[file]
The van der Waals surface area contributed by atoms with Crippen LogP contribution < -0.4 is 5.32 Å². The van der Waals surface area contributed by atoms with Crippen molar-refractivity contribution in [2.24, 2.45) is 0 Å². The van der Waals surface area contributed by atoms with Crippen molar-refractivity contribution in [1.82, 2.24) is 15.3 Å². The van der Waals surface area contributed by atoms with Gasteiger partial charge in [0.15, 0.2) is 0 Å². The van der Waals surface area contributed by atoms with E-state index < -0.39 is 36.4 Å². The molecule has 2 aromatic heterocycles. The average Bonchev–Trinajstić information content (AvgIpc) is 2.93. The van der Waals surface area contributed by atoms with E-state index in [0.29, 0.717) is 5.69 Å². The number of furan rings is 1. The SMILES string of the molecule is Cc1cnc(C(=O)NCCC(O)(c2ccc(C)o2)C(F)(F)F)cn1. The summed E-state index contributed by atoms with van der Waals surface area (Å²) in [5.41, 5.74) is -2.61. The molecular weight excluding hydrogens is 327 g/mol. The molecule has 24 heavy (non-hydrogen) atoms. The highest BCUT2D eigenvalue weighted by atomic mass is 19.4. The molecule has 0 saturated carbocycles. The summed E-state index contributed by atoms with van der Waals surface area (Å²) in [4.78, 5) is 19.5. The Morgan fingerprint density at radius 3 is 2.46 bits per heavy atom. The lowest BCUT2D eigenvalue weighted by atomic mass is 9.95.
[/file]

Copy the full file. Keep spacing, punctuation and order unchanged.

The van der Waals surface area contributed by atoms with Crippen LogP contribution < -0.4 is 5.32 Å². The van der Waals surface area contributed by atoms with Crippen molar-refractivity contribution in [2.24, 2.45) is 0 Å². The van der Waals surface area contributed by atoms with Crippen molar-refractivity contribution in [1.82, 2.24) is 15.3 Å². The van der Waals surface area contributed by atoms with Gasteiger partial charge in [0.15, 0.2) is 0 Å². The van der Waals surface area contributed by atoms with E-state index < -0.39 is 36.4 Å². The molecule has 2 aromatic heterocycles. The average Bonchev–Trinajstić information content (AvgIpc) is 2.93. The van der Waals surface area contributed by atoms with E-state index in [0.29, 0.717) is 5.69 Å². The number of furan rings is 1. The SMILES string of the molecule is Cc1cnc(C(=O)NCCC(O)(c2ccc(C)o2)C(F)(F)F)cn1. The summed E-state index contributed by atoms with van der Waals surface area (Å²) in [5.41, 5.74) is -2.61. The molecular weight excluding hydrogens is 327 g/mol. The molecule has 24 heavy (non-hydrogen) atoms. The highest BCUT2D eigenvalue weighted by atomic mass is 19.4. The molecule has 0 saturated carbocycles. The summed E-state index contributed by atoms with van der Waals surface area (Å²) in [4.78, 5) is 19.5. The Morgan fingerprint density at radius 3 is 2.46 bits per heavy atom. The lowest BCUT2D eigenvalue weighted by atomic mass is 9.95.